Landslide in Ecuador leaves 16 dead, dozens missing
At least 30 people have been rescued so far and 50 others remain missing, according to Ecuador’s Risk Management Secretariat
March 28, 2023 8:56am
Updated: March 28, 2023 8:56am
A massive landslide in central Ecuador left on Sunday at least 16 people dead and several others missing, authorities said on Monday.
The landslide took place in Alausi, in Ecuador’s Chimborazo province, about 137 miles (220 kilometers) south of Quito at around 10 p.m. The landslide is estimated to be about 150 meters (490 feet) wide and 0.4 miles (700 meters) long.
The landslide buried more than 163 homes and swept away trees and buildings. More than 23 individuals were injured. They were taken to nearby hospitals, according to the governor of Chimborazo, Ivan Vinueza.
Tragic news from Ecuador as 16 people die in a mountain village landslide, with at least 7 missing and a dozen injured. Heavy rains and warnings of fault lines preceded the disaster. Rescue teams continue to search for survivors. #Ecuador #Landslide #Alausí #Chimborazo pic.twitter.com/WaLY8Dhjrb— Volcaholic 🇰🇪 🇬🇧 🌋 (@CarolynnePries1) March 27, 2023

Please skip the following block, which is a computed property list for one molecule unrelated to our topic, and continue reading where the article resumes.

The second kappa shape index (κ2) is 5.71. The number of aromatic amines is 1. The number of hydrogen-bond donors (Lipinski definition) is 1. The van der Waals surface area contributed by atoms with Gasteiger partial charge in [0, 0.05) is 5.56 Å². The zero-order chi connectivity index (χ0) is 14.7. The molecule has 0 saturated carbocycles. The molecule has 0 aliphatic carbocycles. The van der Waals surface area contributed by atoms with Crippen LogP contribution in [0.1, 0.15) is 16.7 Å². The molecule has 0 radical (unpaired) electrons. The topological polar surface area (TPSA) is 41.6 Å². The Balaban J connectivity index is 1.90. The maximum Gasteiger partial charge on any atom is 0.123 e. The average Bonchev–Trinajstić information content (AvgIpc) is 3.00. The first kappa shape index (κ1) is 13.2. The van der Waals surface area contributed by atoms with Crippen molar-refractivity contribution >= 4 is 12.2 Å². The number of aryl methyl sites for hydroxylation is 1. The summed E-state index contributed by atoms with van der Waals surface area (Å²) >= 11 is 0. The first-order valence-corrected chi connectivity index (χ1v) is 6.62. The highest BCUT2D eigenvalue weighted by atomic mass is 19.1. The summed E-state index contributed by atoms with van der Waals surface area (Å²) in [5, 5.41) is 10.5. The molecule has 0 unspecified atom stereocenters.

Additionally, at least 30 people have been rescued so far and 50 others remain missing, according to Ecuador’s Risk Management Secretariat. Firefighters from nearby cities were dispatched to help with the rescue efforts and search for any survivors in the rubble.
“We have had to witness a terrible tragedy,” Transport Minister Dario Herrera told Reuters. “The first thing is to attend to and evacuate people from the houses.”
Earlier this month, Ecuadorian President Guillermo Lasso declared a state of emergency in 14 provinces that were affected by heavy rains and an earthquake.
Officials had previously asked people to evacuate the area after several landslides had taken place and cracks from a fault line had begun to develop in the mountain around two months ago. However, not all of the residents decided to evacuate.
Lasso’s communications office said shelters had been set up for those whose homes were affected and some schools would be switching to online classes.